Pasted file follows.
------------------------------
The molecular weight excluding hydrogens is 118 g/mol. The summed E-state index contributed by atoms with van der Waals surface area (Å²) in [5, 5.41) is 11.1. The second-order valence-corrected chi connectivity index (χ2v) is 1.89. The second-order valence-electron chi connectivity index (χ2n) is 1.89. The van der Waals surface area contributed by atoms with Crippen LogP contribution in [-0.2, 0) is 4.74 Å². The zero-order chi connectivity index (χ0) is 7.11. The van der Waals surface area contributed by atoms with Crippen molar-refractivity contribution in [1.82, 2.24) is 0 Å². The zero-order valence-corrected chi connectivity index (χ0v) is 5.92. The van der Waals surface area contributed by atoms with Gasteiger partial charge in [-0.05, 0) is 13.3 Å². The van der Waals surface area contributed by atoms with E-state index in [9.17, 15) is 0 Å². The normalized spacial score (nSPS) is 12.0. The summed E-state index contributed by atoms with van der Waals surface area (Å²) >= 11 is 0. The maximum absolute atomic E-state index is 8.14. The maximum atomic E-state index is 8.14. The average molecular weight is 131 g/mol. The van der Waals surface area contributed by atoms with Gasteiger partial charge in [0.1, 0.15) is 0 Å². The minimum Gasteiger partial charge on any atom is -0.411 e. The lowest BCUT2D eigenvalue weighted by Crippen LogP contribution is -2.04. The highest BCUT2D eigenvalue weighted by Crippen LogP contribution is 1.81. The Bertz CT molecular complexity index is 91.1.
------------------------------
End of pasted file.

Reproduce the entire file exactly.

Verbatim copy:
The molecular weight excluding hydrogens is 118 g/mol. The summed E-state index contributed by atoms with van der Waals surface area (Å²) in [5, 5.41) is 11.1. The second-order valence-corrected chi connectivity index (χ2v) is 1.89. The second-order valence-electron chi connectivity index (χ2n) is 1.89. The van der Waals surface area contributed by atoms with Crippen LogP contribution in [-0.2, 0) is 4.74 Å². The zero-order chi connectivity index (χ0) is 7.11. The van der Waals surface area contributed by atoms with Crippen molar-refractivity contribution in [1.82, 2.24) is 0 Å². The zero-order valence-corrected chi connectivity index (χ0v) is 5.92. The van der Waals surface area contributed by atoms with Gasteiger partial charge in [-0.05, 0) is 13.3 Å². The van der Waals surface area contributed by atoms with E-state index in [9.17, 15) is 0 Å². The normalized spacial score (nSPS) is 12.0. The summed E-state index contributed by atoms with van der Waals surface area (Å²) >= 11 is 0. The maximum absolute atomic E-state index is 8.14. The maximum atomic E-state index is 8.14. The average molecular weight is 131 g/mol. The van der Waals surface area contributed by atoms with Gasteiger partial charge in [0.1, 0.15) is 0 Å². The minimum Gasteiger partial charge on any atom is -0.411 e. The lowest BCUT2D eigenvalue weighted by Crippen LogP contribution is -2.04. The highest BCUT2D eigenvalue weighted by Crippen LogP contribution is 1.81. The Bertz CT molecular complexity index is 91.1.